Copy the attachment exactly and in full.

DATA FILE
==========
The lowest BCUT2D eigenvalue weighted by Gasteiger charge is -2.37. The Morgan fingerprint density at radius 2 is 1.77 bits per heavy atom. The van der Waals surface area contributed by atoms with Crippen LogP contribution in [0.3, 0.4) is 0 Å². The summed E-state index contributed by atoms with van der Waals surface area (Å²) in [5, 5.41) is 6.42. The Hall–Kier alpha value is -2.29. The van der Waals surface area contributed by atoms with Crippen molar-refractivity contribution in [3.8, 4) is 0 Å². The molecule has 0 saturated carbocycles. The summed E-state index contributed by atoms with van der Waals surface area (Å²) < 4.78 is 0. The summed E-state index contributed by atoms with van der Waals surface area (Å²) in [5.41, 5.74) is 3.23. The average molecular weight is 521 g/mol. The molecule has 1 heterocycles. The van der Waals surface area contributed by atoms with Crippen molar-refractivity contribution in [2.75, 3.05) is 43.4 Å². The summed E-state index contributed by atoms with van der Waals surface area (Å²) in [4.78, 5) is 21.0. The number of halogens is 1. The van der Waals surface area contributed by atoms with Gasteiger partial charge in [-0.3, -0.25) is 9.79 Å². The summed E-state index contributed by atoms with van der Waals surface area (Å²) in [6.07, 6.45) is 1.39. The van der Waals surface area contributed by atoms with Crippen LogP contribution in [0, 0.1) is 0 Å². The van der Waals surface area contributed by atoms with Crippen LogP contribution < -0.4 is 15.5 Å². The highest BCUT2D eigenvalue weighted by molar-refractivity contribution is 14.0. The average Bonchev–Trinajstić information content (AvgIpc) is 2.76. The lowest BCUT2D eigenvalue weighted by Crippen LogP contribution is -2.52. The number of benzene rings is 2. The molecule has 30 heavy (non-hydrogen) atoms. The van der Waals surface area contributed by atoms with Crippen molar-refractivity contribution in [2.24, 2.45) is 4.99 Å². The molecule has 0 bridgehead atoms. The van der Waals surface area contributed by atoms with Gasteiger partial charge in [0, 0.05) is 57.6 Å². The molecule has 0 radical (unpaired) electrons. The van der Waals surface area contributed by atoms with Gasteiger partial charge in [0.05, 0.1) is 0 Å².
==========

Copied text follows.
The lowest BCUT2D eigenvalue weighted by Gasteiger charge is -2.37. The Morgan fingerprint density at radius 2 is 1.77 bits per heavy atom. The van der Waals surface area contributed by atoms with Crippen LogP contribution in [0.3, 0.4) is 0 Å². The summed E-state index contributed by atoms with van der Waals surface area (Å²) in [5, 5.41) is 6.42. The Hall–Kier alpha value is -2.29. The van der Waals surface area contributed by atoms with Crippen molar-refractivity contribution in [3.8, 4) is 0 Å². The molecule has 0 saturated carbocycles. The summed E-state index contributed by atoms with van der Waals surface area (Å²) < 4.78 is 0. The summed E-state index contributed by atoms with van der Waals surface area (Å²) in [5.41, 5.74) is 3.23. The average molecular weight is 521 g/mol. The molecule has 1 heterocycles. The van der Waals surface area contributed by atoms with Crippen molar-refractivity contribution in [2.75, 3.05) is 43.4 Å². The summed E-state index contributed by atoms with van der Waals surface area (Å²) in [4.78, 5) is 21.0. The number of halogens is 1. The van der Waals surface area contributed by atoms with Gasteiger partial charge in [-0.3, -0.25) is 9.79 Å². The summed E-state index contributed by atoms with van der Waals surface area (Å²) in [6.07, 6.45) is 1.39. The van der Waals surface area contributed by atoms with Crippen LogP contribution in [0, 0.1) is 0 Å². The van der Waals surface area contributed by atoms with Crippen LogP contribution < -0.4 is 15.5 Å². The highest BCUT2D eigenvalue weighted by molar-refractivity contribution is 14.0. The average Bonchev–Trinajstić information content (AvgIpc) is 2.76. The lowest BCUT2D eigenvalue weighted by Crippen LogP contribution is -2.52. The number of benzene rings is 2. The molecule has 30 heavy (non-hydrogen) atoms. The van der Waals surface area contributed by atoms with Crippen molar-refractivity contribution in [2.24, 2.45) is 4.99 Å². The molecule has 0 bridgehead atoms. The van der Waals surface area contributed by atoms with Gasteiger partial charge in [0, 0.05) is 57.6 Å². The molecule has 0 radical (unpaired) electrons. The van der Waals surface area contributed by atoms with Gasteiger partial charge in [0.05, 0.1) is 0 Å².